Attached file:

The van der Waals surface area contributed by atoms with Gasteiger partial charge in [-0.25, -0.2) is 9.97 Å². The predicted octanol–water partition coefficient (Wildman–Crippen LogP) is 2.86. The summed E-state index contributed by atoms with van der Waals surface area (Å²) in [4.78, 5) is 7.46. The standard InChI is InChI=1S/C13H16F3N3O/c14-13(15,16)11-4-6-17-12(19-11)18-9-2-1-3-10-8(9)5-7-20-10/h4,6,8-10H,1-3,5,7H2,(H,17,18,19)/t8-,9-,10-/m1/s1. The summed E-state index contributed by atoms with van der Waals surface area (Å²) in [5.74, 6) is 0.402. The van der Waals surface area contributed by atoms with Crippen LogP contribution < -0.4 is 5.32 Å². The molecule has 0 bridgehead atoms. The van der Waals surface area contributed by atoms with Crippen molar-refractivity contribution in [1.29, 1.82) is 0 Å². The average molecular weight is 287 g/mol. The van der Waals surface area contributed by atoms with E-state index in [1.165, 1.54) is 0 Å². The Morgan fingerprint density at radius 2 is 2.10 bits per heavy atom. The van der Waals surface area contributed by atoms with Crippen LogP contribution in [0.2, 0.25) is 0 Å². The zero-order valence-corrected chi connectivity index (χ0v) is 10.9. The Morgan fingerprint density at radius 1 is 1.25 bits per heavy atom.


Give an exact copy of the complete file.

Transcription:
The van der Waals surface area contributed by atoms with Gasteiger partial charge in [-0.25, -0.2) is 9.97 Å². The predicted octanol–water partition coefficient (Wildman–Crippen LogP) is 2.86. The summed E-state index contributed by atoms with van der Waals surface area (Å²) in [4.78, 5) is 7.46. The standard InChI is InChI=1S/C13H16F3N3O/c14-13(15,16)11-4-6-17-12(19-11)18-9-2-1-3-10-8(9)5-7-20-10/h4,6,8-10H,1-3,5,7H2,(H,17,18,19)/t8-,9-,10-/m1/s1. The summed E-state index contributed by atoms with van der Waals surface area (Å²) in [5.74, 6) is 0.402. The van der Waals surface area contributed by atoms with Crippen LogP contribution < -0.4 is 5.32 Å². The molecule has 0 bridgehead atoms. The van der Waals surface area contributed by atoms with Crippen molar-refractivity contribution in [1.29, 1.82) is 0 Å². The average molecular weight is 287 g/mol. The van der Waals surface area contributed by atoms with E-state index in [1.165, 1.54) is 0 Å². The Morgan fingerprint density at radius 2 is 2.10 bits per heavy atom. The van der Waals surface area contributed by atoms with Crippen LogP contribution in [0.2, 0.25) is 0 Å². The zero-order valence-corrected chi connectivity index (χ0v) is 10.9. The Morgan fingerprint density at radius 1 is 1.25 bits per heavy atom.